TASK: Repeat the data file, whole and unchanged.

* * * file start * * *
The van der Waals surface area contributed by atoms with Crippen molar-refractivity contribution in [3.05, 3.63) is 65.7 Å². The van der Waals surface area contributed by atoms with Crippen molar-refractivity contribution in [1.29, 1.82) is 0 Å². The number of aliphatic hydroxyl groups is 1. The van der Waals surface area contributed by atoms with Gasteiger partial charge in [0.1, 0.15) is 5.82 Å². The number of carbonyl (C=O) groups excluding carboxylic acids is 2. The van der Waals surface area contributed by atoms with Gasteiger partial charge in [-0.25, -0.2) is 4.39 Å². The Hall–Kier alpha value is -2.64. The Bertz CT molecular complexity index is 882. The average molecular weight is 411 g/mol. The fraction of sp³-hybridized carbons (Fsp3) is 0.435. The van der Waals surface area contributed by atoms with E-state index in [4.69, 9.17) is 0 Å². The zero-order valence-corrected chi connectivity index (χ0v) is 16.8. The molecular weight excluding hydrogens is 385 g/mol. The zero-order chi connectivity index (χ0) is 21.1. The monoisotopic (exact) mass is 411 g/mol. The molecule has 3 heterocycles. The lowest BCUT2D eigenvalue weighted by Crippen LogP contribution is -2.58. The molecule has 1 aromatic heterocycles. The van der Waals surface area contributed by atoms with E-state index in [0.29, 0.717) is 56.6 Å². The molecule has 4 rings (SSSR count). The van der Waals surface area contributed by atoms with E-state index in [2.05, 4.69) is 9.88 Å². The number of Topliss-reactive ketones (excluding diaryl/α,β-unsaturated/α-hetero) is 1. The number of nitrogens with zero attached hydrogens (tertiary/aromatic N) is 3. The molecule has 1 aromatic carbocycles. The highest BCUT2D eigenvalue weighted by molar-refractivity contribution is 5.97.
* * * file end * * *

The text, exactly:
The van der Waals surface area contributed by atoms with Crippen molar-refractivity contribution in [3.05, 3.63) is 65.7 Å². The van der Waals surface area contributed by atoms with Crippen molar-refractivity contribution in [1.29, 1.82) is 0 Å². The number of aliphatic hydroxyl groups is 1. The van der Waals surface area contributed by atoms with Gasteiger partial charge in [0.1, 0.15) is 5.82 Å². The number of carbonyl (C=O) groups excluding carboxylic acids is 2. The van der Waals surface area contributed by atoms with Gasteiger partial charge in [-0.25, -0.2) is 4.39 Å². The Hall–Kier alpha value is -2.64. The Bertz CT molecular complexity index is 882. The average molecular weight is 411 g/mol. The fraction of sp³-hybridized carbons (Fsp3) is 0.435. The van der Waals surface area contributed by atoms with E-state index in [4.69, 9.17) is 0 Å². The zero-order valence-corrected chi connectivity index (χ0v) is 16.8. The molecular weight excluding hydrogens is 385 g/mol. The zero-order chi connectivity index (χ0) is 21.1. The monoisotopic (exact) mass is 411 g/mol. The molecule has 3 heterocycles. The lowest BCUT2D eigenvalue weighted by Crippen LogP contribution is -2.58. The molecule has 1 aromatic heterocycles. The van der Waals surface area contributed by atoms with E-state index in [0.29, 0.717) is 56.6 Å². The molecule has 4 rings (SSSR count). The van der Waals surface area contributed by atoms with E-state index in [2.05, 4.69) is 9.88 Å². The number of Topliss-reactive ketones (excluding diaryl/α,β-unsaturated/α-hetero) is 1. The number of nitrogens with zero attached hydrogens (tertiary/aromatic N) is 3. The molecule has 1 aromatic carbocycles. The highest BCUT2D eigenvalue weighted by molar-refractivity contribution is 5.97.